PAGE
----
The second derivative is not really suitable for testing what happens at the endpoints. I assume these are probabilities, so $p$ is restricted to the interval $[0,1]$. Our original expression is obviously $0$ at the endpoints, and positive if $0\lt p\lt 1$, so it is clear that we have an absolute minimum at $0$ and at $1$.

Actually, I would not use the second derivative test at all. Our derivative simplifies to $\frac{6-25p}{p(1-p)}$. The denominator is positive for all $p$ in the interval $(0,1)$. Looking at the numerator, we can see it is positive up to $p=\frac{6}{25}$ and then negative. So the logarithm is increasing in the interval $(0,\frac{6}{25}]$, and then decreasing, so reaches a maximum at $p=\frac{6}{25}$.

• Would you like to explain me if $\frac{d}{dp}f(6;p)$ is similar to $\frac{d}{dp}\log f(6;p)$ then why $p=0,1,\frac{6}{25}$ when $\frac{d}{dp}f(6;p)=0$ and why $p=\frac{6}{25}$ when $\frac{d}{dp}\log f(6;p)=0$ – time Jun 12 '13 at 10:00
• The logarithm goes nuts when $p=0$ and $p=1$. So it is useful only in the interval $(0,1)$. – André Nicolas Jun 12 '13 at 10:04
• Thank you very much, André Nicolas. Thank you,all. – time Jun 12 '13 at 10:08

I agree with André Nicolas that $0$ and $1$ are probably meant to be regarded as endpoints, and therefore should not be treated with the second derivative test. But even if you take the problem at face value, and consider $p$ to lie in the interval $(-\infty,\infty),$ which is what the book seems to do, there are issues at $p=0,1$ that are worth getting right.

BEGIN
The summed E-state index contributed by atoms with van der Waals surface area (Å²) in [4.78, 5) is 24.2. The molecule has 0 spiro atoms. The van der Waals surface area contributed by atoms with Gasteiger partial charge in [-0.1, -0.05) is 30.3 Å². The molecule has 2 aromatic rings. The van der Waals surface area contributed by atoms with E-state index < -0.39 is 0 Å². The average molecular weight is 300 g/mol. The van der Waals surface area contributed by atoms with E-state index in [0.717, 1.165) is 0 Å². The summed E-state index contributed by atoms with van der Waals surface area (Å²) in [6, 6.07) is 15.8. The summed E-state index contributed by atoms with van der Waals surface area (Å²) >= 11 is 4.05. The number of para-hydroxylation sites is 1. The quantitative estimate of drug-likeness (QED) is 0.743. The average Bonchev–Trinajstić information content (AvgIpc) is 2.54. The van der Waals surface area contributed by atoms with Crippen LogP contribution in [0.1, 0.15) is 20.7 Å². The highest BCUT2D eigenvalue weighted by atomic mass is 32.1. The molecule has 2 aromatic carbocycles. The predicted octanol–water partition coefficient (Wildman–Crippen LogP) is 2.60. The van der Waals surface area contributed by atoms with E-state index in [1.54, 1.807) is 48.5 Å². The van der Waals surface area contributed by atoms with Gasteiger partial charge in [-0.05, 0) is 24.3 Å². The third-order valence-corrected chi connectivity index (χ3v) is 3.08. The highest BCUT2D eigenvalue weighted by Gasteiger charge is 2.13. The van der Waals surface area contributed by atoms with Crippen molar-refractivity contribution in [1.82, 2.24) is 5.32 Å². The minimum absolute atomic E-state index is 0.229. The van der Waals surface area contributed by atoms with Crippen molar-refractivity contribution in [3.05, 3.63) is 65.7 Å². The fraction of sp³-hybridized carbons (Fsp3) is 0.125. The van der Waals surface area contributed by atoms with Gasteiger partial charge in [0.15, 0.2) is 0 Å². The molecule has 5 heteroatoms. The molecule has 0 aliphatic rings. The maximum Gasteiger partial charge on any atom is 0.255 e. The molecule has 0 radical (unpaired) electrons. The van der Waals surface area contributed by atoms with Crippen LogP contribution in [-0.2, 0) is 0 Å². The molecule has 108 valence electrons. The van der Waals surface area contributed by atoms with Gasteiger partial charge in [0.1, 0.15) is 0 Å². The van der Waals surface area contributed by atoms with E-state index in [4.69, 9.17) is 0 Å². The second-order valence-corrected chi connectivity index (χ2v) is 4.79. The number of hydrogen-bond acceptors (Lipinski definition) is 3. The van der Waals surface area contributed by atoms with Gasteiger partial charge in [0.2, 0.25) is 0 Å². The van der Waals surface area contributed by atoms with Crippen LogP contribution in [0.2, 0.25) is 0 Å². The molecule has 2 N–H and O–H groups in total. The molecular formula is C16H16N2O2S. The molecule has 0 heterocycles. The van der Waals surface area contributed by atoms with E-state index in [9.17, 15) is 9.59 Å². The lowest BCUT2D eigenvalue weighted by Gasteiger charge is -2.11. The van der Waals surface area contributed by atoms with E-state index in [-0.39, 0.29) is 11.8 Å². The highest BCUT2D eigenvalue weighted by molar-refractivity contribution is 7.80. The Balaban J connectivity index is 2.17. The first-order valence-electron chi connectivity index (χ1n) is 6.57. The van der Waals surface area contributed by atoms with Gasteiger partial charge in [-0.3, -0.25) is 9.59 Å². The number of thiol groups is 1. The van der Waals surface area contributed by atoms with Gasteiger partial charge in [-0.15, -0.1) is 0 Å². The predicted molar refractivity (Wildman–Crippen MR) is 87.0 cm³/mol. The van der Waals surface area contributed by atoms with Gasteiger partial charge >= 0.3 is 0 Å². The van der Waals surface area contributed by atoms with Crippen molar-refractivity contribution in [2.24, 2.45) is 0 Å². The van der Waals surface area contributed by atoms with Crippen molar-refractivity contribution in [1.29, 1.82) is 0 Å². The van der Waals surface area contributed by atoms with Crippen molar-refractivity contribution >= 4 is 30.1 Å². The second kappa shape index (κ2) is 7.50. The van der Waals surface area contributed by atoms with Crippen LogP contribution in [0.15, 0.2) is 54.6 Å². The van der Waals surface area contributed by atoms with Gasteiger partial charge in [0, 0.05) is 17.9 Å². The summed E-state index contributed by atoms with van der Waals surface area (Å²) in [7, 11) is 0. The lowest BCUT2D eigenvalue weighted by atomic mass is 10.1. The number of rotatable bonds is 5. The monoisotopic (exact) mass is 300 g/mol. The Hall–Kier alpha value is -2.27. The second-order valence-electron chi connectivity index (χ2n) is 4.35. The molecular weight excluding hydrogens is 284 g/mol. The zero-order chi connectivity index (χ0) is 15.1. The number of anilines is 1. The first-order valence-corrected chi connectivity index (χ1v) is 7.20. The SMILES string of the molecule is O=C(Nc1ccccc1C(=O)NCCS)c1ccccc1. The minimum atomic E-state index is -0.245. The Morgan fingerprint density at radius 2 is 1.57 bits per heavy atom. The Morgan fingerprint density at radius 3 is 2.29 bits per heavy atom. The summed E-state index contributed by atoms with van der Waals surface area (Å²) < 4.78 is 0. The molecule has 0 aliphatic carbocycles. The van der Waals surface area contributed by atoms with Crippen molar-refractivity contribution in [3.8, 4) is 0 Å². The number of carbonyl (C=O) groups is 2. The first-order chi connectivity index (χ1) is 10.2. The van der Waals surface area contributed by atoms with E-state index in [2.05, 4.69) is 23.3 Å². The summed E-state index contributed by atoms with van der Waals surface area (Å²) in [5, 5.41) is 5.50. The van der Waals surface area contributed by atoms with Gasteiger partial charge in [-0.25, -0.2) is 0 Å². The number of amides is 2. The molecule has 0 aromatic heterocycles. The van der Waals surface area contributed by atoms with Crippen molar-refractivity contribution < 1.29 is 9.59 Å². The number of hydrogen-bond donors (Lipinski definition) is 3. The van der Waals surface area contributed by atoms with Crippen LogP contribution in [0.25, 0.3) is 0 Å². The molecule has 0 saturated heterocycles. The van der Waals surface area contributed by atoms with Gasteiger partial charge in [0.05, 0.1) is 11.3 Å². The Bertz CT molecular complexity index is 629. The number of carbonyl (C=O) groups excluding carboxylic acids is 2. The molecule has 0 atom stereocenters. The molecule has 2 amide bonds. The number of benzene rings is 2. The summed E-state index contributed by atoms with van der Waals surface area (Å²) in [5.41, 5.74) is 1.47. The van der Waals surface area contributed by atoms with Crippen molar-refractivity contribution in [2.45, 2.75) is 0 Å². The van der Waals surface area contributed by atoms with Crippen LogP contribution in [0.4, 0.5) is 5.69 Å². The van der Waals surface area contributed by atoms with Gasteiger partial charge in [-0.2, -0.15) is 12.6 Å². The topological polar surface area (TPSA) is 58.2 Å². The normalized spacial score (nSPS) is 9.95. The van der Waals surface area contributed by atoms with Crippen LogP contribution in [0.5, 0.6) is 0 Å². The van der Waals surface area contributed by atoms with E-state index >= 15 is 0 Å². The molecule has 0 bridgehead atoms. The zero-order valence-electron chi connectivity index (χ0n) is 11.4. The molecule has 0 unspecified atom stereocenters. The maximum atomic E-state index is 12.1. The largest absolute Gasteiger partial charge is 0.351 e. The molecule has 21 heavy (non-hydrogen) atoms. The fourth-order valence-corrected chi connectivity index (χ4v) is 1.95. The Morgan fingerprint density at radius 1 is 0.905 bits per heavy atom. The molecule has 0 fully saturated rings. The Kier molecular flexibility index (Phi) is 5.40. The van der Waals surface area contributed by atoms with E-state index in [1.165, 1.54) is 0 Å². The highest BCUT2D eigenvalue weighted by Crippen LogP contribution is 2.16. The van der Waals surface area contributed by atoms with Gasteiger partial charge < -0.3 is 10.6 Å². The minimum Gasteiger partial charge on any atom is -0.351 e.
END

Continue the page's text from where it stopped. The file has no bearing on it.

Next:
The book's solution is suggesting logarithmic differentiation. The idea is that $$\frac{d}{dp}\log f(p)=\frac{f'(p)}{f(p)},$$ and therefore $$f'(p)=f(p)\frac{d}{dp}\log f(p).$$ This is useful since, as you found, the derivative of $\log f(p)$ is much easier to compute than would be the derivative of $f(p)$ directly. Nevertheless, you have to remember to multiply the derivative of $\log f(p)$ by $f(p)$ in order to get $f'(p)$. When you do that, you find that $0$ and $1$ are indeed roots of $f'(p).$

To compute the second derivative, you can use logarithmic differentiation again, but you should make sure to simplify $f'(p)$ first. That is, make sure to express $f'(p)$ as a product of factors before taking the logarithm again.

What you will find at the end of all this is that $f''(0)=f''(1)=0.$ When $f''(p)=0$ at a critical point of $f,$ it is not possible to draw any conclusion from the second derivative about whether that critical point is a relative minimum or maximum. It is necessary to use the first derivative for this. What you will find is that $p=0$ is a relative minimum and that $p=1$ is neither a relative minimum nor a relative maximum. On the interval $[0,1],$ however, both $p=0$ and $p=1$ are absolute minima. The graph should make this clear.

• Thank you.Your answer is also very informative. – time Jun 12 '13 at 10:17